He added that he is pleased that leadership within the university has been supportive of his efforts. Advocating for diversity and inclusion would be harder without that support.
“The space and support that they have provided I do think contributes to any success that I have had within the school and within the community,” Daire said.
Michelle D. Hawkins, a program manager at the Institute for Contemporary Art at VCU, also was recognized Tuesday. Paul Rucker, curator for creative collaboration at the VCU School of the Arts, helped nominate Hawkins and said “she is a prime example of what you want to see in all humans.”
“She values people,” Rucker said. “She values all people and treats everyone with respect. With that respect, she treats everyone with fairness. In the process of being fair, she listens without judgement.”
Hawkins said she often prefers to work behind the scenes, because that it where she does her best work. She describes herself as a resource for others and an advocate. As part of that effort, she values diversity and supports different beliefs. She said she gained the value of hospitality from her mother.
“For me, hospitality embodies inclusivity,” Hawkins said. “It is treating others in a welcoming manner no matter their differences. Helping others is a great thing to do but helping others is the wisdom I have gained. And my own experiences have been very fulfilling. Being a service to others has allowed me to find value in my own work and experiences.”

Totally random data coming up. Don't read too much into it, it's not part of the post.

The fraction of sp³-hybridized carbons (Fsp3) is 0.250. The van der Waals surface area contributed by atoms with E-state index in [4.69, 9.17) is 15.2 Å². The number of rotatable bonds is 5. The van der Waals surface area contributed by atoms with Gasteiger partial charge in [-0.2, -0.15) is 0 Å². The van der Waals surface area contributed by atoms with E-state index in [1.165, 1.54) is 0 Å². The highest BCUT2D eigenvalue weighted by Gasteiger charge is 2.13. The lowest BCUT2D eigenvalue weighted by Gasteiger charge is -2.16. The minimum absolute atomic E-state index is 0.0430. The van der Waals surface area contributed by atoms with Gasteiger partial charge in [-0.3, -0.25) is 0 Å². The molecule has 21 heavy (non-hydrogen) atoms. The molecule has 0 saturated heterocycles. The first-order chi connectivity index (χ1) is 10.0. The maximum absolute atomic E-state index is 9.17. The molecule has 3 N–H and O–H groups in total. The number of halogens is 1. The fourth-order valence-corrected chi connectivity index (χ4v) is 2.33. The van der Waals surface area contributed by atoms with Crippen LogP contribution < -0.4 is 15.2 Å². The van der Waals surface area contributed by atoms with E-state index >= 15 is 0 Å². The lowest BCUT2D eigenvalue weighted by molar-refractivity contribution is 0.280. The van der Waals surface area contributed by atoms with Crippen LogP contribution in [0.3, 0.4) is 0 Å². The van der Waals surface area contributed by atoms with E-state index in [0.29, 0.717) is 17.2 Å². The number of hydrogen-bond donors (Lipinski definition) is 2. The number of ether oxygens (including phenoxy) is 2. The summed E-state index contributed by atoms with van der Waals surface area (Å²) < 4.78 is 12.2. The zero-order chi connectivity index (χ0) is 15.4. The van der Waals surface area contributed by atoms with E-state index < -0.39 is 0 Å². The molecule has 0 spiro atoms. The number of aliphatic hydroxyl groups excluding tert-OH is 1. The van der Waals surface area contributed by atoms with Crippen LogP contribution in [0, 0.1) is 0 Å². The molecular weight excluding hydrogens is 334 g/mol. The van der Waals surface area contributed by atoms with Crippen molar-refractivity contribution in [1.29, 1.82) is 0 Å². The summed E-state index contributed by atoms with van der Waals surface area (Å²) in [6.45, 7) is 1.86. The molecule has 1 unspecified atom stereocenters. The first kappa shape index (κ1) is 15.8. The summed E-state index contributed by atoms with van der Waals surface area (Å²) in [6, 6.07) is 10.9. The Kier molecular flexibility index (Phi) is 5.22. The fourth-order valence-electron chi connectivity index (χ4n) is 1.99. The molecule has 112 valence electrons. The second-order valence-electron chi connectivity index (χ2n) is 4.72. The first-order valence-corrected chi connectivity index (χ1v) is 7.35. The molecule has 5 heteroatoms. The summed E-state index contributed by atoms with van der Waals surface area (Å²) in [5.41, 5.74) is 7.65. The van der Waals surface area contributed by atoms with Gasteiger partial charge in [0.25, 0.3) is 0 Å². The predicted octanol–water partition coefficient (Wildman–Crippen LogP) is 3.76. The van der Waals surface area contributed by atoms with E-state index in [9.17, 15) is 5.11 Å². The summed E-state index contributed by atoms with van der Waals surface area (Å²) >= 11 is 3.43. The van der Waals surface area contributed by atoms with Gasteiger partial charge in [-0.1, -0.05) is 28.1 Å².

Amanda Parks, a doctoral student in clinical psychology in the College of Humanities and Sciences, received this year’s PACME student award. Parks has been involved with the psychology department’s Marginalized Clinicians Advocating for Intersectional Change group. She also serves on the College of Humanities and Sciences’ Equity Diversity and Inclusion Committee.
Parks said she received the award because of her community. They are strong allies in the work that she is doing. Everyone works together to make the community a better place, she said.
“They encouraged me to be empathic and bold and to use my voice,” Parks said.
VCU on Tuesday also awarded a President's Inclusive Excellence Lifetime Achievement Award to Seth Leibowitz, Ed.D., executive director of health sciences programs and advising in the Department of Kinesiology and Health Sciences. Leibowitz has worked to create more diversity within the medical community. He has received national recognition for creating programs that enrich the lives of economically disadvantaged and minority students and help them reach their career goals.
He works hard to provide counseling and enriching experiences for students because he “wants to see their dreams come true.” Leibowitz acknowledged that many at VCU have worked hard to improve diversity within health care.
“The heart of VCU is our pre-health students,” Leibowitz said. “There are a lot of them. Many are first-generation college students and come from minority student backgrounds that are underrepresented in the health care workforce. They come to VCU because they want space in the professional programs on the MCV campus, and they want to serve patients like themselves.”